Wednesday 2 December, 2020

MoH expert explains use of ventilators in treating COVID-19 patients

Dr Anthony Parkinson, Technical Advisor Hospital Services in the Office of the Chief Medical Officer demonstrates the use of a ventilator

Dr Anthony Parkinson, Technical Advisor Hospital Services in the Office of the Chief Medical Officer demonstrates the use of a ventilator

Only about 2-5 percent of COVID-19 patients require mechanical ventilation.

This is according to Dr Anthony Parkinson, Technical Advisor Hospital Services in the Office of the Chief Medical Officer.

Speaking at the daily virtual media briefing on Saturday, Parkinson noted that only a small percentage of COVID-19 patients require ventilation support.

"It is the last aspect of treatment of COVID-19. It's only about 2-5 percent of patients who need this, but yet it is still a very important part. It's a part that is being confused over social media."

He explained that in few cases patients become seriously ill, have difficulty breathing and are put on ventilators.

Parkinson said when COVID-19 attacks the body, it causes an inflammatory reaction which manifests itself in the lungs.

"What happens when the COVID hits? Most people, over 80 percent of them, nothing much. You get a little fever, you get a little short breath, nothing much happens. But about 15-20 percent require a lot more oxygen, not just the oxygen in the air but supplemental oxygen. That would involve putting on a special mask, special nasal prongs to give a little extra oxygen. But there are about 2-5 percent of people who need a lot more."

Ventilators gently pump air through a breathing tube into the patient’s lungs and allow the patient to exhale.

Demonstrating the use of a ventilator, Parkinson said most times patients are sedated or paralysed.

"A patient who is on a ventilator most times has to be sedated. Sometimes we may have to paralyse these patients. Paralyse, that sounds frightening. But what that means is because you are so stiff your muscles are acting up so much, it resists the ventilation and that would cause a lot of problems for your recovery," Parkinson explained.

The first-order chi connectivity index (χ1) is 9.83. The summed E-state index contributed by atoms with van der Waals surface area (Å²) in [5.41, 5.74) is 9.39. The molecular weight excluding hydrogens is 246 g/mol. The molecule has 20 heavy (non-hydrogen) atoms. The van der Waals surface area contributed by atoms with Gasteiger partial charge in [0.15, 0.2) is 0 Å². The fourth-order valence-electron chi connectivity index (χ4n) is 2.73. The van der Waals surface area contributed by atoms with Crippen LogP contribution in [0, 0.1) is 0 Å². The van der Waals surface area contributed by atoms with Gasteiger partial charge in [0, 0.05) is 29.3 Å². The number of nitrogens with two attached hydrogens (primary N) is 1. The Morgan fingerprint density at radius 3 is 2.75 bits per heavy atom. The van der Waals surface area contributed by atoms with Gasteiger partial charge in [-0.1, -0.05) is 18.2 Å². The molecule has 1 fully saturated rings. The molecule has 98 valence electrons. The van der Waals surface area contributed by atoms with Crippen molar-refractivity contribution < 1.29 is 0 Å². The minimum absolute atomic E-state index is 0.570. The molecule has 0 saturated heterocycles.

He added that ventilators have to be matched to the individual patients.

"We have to match this machine to the patients. We do not match the patient to the machine. Remember we are trying to copy the function of the lungs."

Parkinson said an intensivist would then observe the ventilation machine and the patient to see if the process was successful.

"Success is the amount of oxygen that reaches the patient's bloodstream has to be optimal. We call it a partial pressure of at least anything above 60 mm mercury. That's rather low but is acceptable for these patients. That is our goal. The lungs can get stiff in some instances of the COVID-19 disease which will cause higher pressures to be delivered by the machine to inflate the lungs to get the oxygen in. Some COVID-19 patients have looser lungs, we don't have to use as much pressure. Every patient we treat individually. It's not an algorithm we follow."

Questioned by reporters on whether 'bush medicine' such as Zabapique can be used to treat the virus, Parkinson said there is no scientific evidence to suggest that local remedies are effective.

"We have no magic bullet to treat COVID-19. The only weapon we have is separation. If that is not handled properly, you would end up with a lot of patients being on a ventilator," he said.

At present, there are no COVID-19 patients on ventilators in Trinidad and Tobago.

Health Minister Terrence Deyalsingh said there are currently 69 ventilators dedicated to the COVID-19 response throughout the country.

"I don't think we even have anybody on ventilators right now. In Tobago, there are five ventilators dedicated to the COVID-19 response. And yes, as soon as that shipment of 10 comes in, four goes straight to Tobago."

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